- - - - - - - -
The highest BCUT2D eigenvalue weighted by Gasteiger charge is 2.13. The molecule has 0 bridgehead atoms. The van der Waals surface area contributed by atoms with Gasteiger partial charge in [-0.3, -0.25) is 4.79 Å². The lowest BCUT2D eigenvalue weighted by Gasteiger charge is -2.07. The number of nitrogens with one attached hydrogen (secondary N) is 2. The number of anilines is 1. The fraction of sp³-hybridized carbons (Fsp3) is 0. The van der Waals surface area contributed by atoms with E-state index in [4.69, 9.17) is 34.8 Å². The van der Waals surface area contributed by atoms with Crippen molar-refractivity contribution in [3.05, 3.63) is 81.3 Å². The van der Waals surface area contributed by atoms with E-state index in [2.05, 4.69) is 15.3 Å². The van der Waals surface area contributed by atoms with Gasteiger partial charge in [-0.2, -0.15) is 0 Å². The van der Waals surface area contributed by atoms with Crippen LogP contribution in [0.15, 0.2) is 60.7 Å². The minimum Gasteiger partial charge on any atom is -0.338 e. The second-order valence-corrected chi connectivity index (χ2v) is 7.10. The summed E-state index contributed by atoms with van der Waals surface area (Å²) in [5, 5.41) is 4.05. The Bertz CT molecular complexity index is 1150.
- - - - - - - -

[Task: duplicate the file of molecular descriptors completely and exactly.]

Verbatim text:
The highest BCUT2D eigenvalue weighted by Gasteiger charge is 2.13. The molecule has 0 bridgehead atoms. The van der Waals surface area contributed by atoms with Gasteiger partial charge in [-0.3, -0.25) is 4.79 Å². The lowest BCUT2D eigenvalue weighted by Gasteiger charge is -2.07. The number of nitrogens with one attached hydrogen (secondary N) is 2. The number of anilines is 1. The fraction of sp³-hybridized carbons (Fsp3) is 0. The van der Waals surface area contributed by atoms with E-state index in [4.69, 9.17) is 34.8 Å². The van der Waals surface area contributed by atoms with Crippen molar-refractivity contribution in [3.05, 3.63) is 81.3 Å². The van der Waals surface area contributed by atoms with E-state index in [2.05, 4.69) is 15.3 Å². The van der Waals surface area contributed by atoms with Gasteiger partial charge in [-0.2, -0.15) is 0 Å². The van der Waals surface area contributed by atoms with Crippen LogP contribution in [0.15, 0.2) is 60.7 Å². The minimum Gasteiger partial charge on any atom is -0.338 e. The second-order valence-corrected chi connectivity index (χ2v) is 7.10. The summed E-state index contributed by atoms with van der Waals surface area (Å²) in [5, 5.41) is 4.05. The Bertz CT molecular complexity index is 1150.